While it’s a relatively new financial concept, the concept of microfinance is incredibly powerful. Microloans and other forms of microfinance may have the power to reduce global poverty while providing much-needed financial services to a sector of people that are most commonly underserved by traditional financial products. Not to be confused with predatory payday loans, microfinance products can also be useful for small businesses that have difficulty securing traditional financing.
Microfinance products have slowly been growing since they first arrived in the late 1990s. But are they having the positive impact they should be having in underrepresented populations? Today, we’ll take a closer look at some interesting microfinance statistics to learn more about the state of the microfinance industry and where it’s headed.
26 Key Microfinance Statistics
The microfinance industry serviced 200 million borrowers as of 2020.
Four out of five microfinance borrowers in 2020 were female.
65% of microfinance borrowers live in rural areas where customers are unbanked or underbanked and traditional banking and lending is difficult or impossible.
In 2017, 664,000 microloans were distributed to borrowers.
The microfinance industry has been growing at an annual rate of 11.5%.
The South Asian region of the world is the largest microfinancing market, with 85.6 million borrowers in 2018.
The global microfinance market is projected to reach $342 billion by 2027.
In 2021, the Small Business Administration provided 4,510 microloans to small businesses. The average microloan was $16,557
Before the coronavirus pandemic, microloans had a 98% repayment rate. During COVID-19, that fell to 90%.
The amount of microloans provided by the SBA has increased by 32.6% since 2010.
The SBA issued $74.6 billion in microloans in 2021.
In 2020, 51% of SBA microloans were awarded to minority-owned businesses.
About 80% of the SBA microloans issued in 2020 were used for working capital.
As recently as 2011, only 51% of adults in the world had some form of a bank account.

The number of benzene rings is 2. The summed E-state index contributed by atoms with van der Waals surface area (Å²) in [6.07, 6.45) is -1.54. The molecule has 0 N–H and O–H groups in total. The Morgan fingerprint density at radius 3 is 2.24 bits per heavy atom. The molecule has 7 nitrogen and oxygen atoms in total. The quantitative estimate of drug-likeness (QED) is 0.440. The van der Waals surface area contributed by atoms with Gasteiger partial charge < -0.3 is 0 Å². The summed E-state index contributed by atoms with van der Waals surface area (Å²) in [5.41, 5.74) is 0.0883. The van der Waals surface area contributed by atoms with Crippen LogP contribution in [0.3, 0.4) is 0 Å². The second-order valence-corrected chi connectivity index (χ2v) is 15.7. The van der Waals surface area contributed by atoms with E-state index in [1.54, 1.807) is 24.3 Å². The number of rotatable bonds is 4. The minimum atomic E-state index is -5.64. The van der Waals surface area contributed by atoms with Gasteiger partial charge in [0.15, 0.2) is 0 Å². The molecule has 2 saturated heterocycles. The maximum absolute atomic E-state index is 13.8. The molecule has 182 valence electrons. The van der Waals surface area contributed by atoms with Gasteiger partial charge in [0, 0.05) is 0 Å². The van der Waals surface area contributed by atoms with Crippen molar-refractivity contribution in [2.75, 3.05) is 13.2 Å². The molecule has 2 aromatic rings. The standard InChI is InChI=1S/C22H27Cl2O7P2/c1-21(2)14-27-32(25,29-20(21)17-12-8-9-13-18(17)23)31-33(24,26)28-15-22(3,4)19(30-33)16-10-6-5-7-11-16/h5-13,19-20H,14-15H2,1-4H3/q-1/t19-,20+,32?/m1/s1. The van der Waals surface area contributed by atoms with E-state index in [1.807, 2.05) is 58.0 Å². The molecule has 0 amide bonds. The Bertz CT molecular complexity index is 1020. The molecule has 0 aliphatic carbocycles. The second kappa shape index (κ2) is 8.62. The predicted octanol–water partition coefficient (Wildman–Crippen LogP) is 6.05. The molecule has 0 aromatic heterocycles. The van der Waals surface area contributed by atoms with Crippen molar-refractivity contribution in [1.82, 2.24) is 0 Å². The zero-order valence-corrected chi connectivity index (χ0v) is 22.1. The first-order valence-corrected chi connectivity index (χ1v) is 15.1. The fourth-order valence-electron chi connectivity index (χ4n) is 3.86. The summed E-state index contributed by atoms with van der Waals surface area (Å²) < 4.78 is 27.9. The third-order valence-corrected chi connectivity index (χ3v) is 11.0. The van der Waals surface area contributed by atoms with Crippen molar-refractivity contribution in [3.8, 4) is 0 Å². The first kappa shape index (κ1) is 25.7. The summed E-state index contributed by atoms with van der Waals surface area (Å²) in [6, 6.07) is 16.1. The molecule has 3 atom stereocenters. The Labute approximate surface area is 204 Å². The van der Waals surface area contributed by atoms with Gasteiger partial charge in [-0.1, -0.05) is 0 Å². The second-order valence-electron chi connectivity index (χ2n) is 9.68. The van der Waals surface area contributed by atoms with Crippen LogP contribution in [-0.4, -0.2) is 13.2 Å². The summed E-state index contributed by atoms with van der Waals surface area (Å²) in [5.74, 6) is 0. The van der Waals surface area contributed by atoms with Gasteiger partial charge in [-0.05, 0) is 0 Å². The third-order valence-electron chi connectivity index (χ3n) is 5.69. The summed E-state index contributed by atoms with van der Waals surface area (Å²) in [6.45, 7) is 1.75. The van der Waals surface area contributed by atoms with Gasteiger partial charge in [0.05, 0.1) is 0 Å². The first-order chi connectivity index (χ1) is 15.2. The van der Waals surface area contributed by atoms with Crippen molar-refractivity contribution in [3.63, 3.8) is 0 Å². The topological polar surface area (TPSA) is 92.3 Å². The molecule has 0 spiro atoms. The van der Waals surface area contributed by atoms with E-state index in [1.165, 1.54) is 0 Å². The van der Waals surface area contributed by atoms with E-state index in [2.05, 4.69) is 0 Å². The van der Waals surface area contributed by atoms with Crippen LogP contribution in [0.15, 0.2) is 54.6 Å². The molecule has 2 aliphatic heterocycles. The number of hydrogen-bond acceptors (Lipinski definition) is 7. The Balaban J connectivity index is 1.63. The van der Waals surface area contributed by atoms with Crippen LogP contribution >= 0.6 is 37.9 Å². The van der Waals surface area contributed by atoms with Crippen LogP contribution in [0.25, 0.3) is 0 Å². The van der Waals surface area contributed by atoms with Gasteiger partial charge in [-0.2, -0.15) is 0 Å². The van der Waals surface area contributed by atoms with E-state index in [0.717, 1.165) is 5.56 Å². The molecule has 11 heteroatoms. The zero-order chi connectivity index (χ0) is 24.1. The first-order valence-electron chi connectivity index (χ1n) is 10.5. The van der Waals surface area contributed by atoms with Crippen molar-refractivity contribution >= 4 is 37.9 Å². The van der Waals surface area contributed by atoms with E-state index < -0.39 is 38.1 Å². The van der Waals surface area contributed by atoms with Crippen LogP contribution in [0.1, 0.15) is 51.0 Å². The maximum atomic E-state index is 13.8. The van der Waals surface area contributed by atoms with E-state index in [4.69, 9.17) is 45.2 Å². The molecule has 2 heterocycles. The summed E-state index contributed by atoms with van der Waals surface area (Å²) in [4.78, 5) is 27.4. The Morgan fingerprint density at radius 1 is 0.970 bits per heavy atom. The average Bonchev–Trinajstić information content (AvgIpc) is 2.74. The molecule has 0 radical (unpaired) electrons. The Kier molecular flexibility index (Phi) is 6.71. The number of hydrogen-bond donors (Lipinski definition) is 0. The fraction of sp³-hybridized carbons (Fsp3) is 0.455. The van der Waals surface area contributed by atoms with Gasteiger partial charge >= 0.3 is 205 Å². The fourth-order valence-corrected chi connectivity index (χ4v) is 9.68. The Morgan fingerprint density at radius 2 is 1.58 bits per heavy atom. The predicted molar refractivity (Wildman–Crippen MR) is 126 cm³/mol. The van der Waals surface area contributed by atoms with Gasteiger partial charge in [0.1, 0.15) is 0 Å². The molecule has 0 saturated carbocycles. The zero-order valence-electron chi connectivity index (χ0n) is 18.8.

As of 2021, 76% of adults in the world have some form of bank account, leaving 24% of adults in the world with no form of banking.
Globally, 78% of men have a bank account, while 74% of women do. The popularity of microfinance among women is helping to reduce this gender gap.
About 1.4 billion adults do not have a traditional or mobile banking option as of 2021.
More than two billion people worldwide lack access to financial services.
Less than 20% of borrowers in developing countries obtained their loan from a traditional financial institution.
Globally, the average microloan is $1,000 or less.
Financial inclusion practices such as microlending can help enable 7 of the 17 Sustainable Development Goals laid out by the United Nations.
As of 2022, more than 1.4 billion people were being serviced by the microfinance industry. Of those, more than a million were living in extreme poverty at the time of their loan.
India leads the world in terms of microfinance borrowers, with 50.9 million borrowers as of 2017 — a 5.8% increase over 2016. Vietnam was second, and Bangladesh was third.
The annual growth rate of the microfinance industry from 2008-2017 was 30%.
Amid the COVID-19 crisis, the global market for microfinance in 2022 was estimated at $186.4 billion.
According to the National Small Business Institute, 27% of small businesses were unable to secure traditional financing when they needed it in 2017.